Hillary Clinton just got some very bad news. Lawyers at the very top of the FBI wanted to criminally charge her.
It always looked like a cover-up, what with the tarmac meeting and other odd coincidences.
But we really didn’t know how bad it was until yesterday when a GOP rep revealed some comments made behind closed doors.
Look, Mueller will release his report and if it, as many suspect, has nothing on Trump or Russian collusion, then all eyes will turn to how the investigation started.
If the trail runs all the way back to Clinton and to the people who did not charge her we have a major problem.
From SaraCarter.com Former FBI General Counsel James Baker originally believed Hillary Clinton’s mishandling of highly classified information was “alarming” and “appalling.” At the time, he believed her use of a private server to send the classified emails was sufficient enough to secure an indictment to possibly charge her for violations under the Espionage Act, for mishandling sensitive government documents.
Baker held onto that belief until shortly before his former boss FBI Director James Comey made the public announcement not to charge Clinton on July 5, 2017. He said he changed his position only after arguing and discussing the situation over a period of time with senior colleagues at the bureau, to include Comey. Comey, however, had already written an early draft in May, exonerating Clinton and changing “grossly negligent,” a legal term for mishandling classified information to “extremely careless,” according to drafts obtained by the Senate Judiciary Committee in 2017.
From The Hill: For most of the past three years, the FBI has tried to portray its top leadership as united behind ex-Director James Comey’s decision not to pursue criminal charges against Hillary Clinton for transmitting classified information over her insecure, private email server.
Although in the end that may have been the case, we now are learning that Comey’s top lawyer, then-FBI General Counsel James Baker, initially believed Clinton deserved to face criminal charges, but was talked out of it “pretty late in the process.”
The revelation is contained in testimony Baker gave to House investigators last year. His testimony has not been publicly released, but I was permitted to review a transcript.
During questioning by Rep. John Ratcliffe (R-Texas), Baker was unequivocal about his early view that Clinton should face criminal charges.
“I have reason to believe that you originally believed it was appropriate to charge Hillary Clinton with regard to violations of law — various laws, with regard to mishandling of classified information. Is that accurate?” Ratcliffe, a former federal prosecutor, asked Baker.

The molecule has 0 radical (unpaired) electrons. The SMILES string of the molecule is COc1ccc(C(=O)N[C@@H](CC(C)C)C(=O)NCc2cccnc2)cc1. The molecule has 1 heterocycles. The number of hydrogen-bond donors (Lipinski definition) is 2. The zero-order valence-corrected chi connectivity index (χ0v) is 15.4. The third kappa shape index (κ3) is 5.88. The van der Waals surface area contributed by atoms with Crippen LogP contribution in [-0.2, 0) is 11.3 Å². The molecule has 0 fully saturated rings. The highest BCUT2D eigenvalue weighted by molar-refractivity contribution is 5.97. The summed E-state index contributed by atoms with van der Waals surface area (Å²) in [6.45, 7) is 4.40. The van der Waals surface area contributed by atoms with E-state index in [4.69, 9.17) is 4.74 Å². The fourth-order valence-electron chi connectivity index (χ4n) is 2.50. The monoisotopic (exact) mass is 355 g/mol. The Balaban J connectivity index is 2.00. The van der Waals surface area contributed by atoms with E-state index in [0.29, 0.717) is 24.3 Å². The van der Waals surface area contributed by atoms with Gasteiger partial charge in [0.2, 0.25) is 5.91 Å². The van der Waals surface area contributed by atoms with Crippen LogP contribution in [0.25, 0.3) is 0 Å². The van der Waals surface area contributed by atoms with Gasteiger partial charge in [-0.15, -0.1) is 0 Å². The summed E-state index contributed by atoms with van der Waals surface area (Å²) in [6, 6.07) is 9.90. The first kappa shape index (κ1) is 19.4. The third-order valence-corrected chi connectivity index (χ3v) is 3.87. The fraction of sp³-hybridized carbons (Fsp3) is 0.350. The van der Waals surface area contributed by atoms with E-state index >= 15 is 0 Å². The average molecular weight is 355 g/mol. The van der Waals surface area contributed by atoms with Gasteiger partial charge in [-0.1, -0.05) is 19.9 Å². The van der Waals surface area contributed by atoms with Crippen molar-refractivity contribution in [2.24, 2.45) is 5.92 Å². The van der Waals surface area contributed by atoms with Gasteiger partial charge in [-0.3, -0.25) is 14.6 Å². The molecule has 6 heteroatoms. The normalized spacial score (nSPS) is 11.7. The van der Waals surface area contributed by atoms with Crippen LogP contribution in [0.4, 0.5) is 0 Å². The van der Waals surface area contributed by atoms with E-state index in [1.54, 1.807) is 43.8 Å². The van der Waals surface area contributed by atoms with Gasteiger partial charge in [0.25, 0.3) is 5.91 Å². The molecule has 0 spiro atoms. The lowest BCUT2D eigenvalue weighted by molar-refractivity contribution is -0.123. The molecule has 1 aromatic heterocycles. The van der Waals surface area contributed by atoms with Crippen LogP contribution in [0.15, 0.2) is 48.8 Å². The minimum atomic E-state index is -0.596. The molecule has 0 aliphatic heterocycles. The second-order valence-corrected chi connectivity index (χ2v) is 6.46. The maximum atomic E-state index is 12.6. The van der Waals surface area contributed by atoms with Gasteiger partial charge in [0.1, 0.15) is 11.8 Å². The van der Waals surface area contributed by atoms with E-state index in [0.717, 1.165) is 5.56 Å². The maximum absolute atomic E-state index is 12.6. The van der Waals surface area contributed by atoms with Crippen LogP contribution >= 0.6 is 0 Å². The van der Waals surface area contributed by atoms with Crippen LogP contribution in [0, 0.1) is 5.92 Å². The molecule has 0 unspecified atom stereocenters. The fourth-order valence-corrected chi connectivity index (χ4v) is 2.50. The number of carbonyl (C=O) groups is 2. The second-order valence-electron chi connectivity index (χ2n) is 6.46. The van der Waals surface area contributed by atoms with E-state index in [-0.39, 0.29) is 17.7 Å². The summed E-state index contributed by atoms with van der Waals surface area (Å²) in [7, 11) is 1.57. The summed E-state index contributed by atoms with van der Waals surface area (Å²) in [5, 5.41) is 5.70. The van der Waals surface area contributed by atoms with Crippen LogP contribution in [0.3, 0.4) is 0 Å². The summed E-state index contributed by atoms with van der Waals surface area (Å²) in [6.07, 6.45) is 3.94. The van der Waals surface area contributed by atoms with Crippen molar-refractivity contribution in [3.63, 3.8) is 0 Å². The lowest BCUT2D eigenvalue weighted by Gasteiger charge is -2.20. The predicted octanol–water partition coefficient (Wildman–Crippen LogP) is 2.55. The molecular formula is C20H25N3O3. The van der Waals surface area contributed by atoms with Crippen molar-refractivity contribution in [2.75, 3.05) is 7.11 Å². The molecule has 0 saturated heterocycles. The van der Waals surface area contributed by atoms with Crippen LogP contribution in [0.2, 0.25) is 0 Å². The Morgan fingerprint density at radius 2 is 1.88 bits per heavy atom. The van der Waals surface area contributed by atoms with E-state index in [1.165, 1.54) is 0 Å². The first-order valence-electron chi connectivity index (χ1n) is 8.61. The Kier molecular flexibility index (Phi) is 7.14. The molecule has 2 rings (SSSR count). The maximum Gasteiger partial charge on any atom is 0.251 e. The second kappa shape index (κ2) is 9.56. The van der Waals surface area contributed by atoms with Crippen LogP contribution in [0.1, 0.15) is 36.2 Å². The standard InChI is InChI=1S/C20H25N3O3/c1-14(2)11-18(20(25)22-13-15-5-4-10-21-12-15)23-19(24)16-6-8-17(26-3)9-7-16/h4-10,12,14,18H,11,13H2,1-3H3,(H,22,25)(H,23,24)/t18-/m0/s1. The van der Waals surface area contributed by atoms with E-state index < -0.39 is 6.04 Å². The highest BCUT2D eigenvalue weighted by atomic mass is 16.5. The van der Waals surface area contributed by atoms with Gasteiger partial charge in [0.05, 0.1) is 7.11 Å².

Baker paused to gain his lawyer’s permission to respond, and then answered, “Yes.”
He later explained why he came to that conclusion, and how his mind was changed:
“So, I had that belief initially after reviewing, you know, a large binder of her emails that had classified information in them,” he said. “And I discussed it internally with a number of different folks, and eventually became persuaded that charging her was not appropriate because we could not establish beyond a reasonable doubt that — we, the government, could not establish beyond a reasonable doubt that — she had the intent necessary to violate (the law).”
Asked when he was persuaded to change his mind, Baker said: “Pretty late in the process, because we were arguing about it, I think, up until the end.”
Baker made clear that he did not like the activity Clinton had engaged in: “My original belief after — well, after having conducted the investigation and towards the end of it, then sitting down and reading a binder of her materials — I thought that it was alarming, appalling, whatever words I said, and argued with others about why they thought she shouldn’t be charged.”
His boss, Comey, announced on July 5, 2016, that he would not recommend criminal charges. He did so without consulting the Department of Justice, a decision the department’s inspector general (IG) later concluded was misguided and likely usurped the power of the attorney general to make prosecutorial decisions. Comey has said, in retrospect, he accepts that finding but took the actions he did because he thought “they were in the country’s best interest.”